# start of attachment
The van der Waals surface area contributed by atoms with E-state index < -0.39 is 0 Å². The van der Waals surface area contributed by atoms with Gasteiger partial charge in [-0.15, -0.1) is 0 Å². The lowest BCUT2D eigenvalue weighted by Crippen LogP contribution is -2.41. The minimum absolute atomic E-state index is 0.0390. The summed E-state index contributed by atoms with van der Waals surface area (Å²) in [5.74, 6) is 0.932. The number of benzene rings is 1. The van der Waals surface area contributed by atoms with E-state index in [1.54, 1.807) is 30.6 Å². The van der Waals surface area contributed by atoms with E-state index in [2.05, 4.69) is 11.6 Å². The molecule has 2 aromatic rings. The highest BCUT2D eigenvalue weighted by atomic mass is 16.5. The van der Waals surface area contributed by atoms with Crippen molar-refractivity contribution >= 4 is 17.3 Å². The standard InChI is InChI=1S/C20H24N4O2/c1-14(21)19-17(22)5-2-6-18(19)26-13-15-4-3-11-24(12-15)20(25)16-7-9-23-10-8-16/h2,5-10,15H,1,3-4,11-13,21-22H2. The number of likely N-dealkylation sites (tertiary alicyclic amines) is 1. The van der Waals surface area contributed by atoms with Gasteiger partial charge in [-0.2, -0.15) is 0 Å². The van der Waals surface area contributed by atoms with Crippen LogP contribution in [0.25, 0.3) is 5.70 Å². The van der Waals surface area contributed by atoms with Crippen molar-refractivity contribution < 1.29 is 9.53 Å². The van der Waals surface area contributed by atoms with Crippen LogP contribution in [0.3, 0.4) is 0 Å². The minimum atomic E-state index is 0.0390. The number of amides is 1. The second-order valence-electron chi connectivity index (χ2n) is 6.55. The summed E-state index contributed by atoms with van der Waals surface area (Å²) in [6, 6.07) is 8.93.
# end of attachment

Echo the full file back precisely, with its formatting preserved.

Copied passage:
The van der Waals surface area contributed by atoms with E-state index < -0.39 is 0 Å². The van der Waals surface area contributed by atoms with Gasteiger partial charge in [-0.15, -0.1) is 0 Å². The lowest BCUT2D eigenvalue weighted by Crippen LogP contribution is -2.41. The minimum absolute atomic E-state index is 0.0390. The summed E-state index contributed by atoms with van der Waals surface area (Å²) in [5.74, 6) is 0.932. The number of benzene rings is 1. The van der Waals surface area contributed by atoms with E-state index in [1.54, 1.807) is 30.6 Å². The van der Waals surface area contributed by atoms with E-state index in [2.05, 4.69) is 11.6 Å². The molecule has 2 aromatic rings. The highest BCUT2D eigenvalue weighted by atomic mass is 16.5. The van der Waals surface area contributed by atoms with Crippen molar-refractivity contribution >= 4 is 17.3 Å². The standard InChI is InChI=1S/C20H24N4O2/c1-14(21)19-17(22)5-2-6-18(19)26-13-15-4-3-11-24(12-15)20(25)16-7-9-23-10-8-16/h2,5-10,15H,1,3-4,11-13,21-22H2. The number of likely N-dealkylation sites (tertiary alicyclic amines) is 1. The van der Waals surface area contributed by atoms with Gasteiger partial charge in [-0.2, -0.15) is 0 Å². The van der Waals surface area contributed by atoms with Crippen LogP contribution in [0.25, 0.3) is 5.70 Å². The van der Waals surface area contributed by atoms with Crippen molar-refractivity contribution < 1.29 is 9.53 Å². The van der Waals surface area contributed by atoms with Crippen LogP contribution in [0.3, 0.4) is 0 Å². The minimum atomic E-state index is 0.0390. The number of amides is 1. The second-order valence-electron chi connectivity index (χ2n) is 6.55. The summed E-state index contributed by atoms with van der Waals surface area (Å²) in [6, 6.07) is 8.93.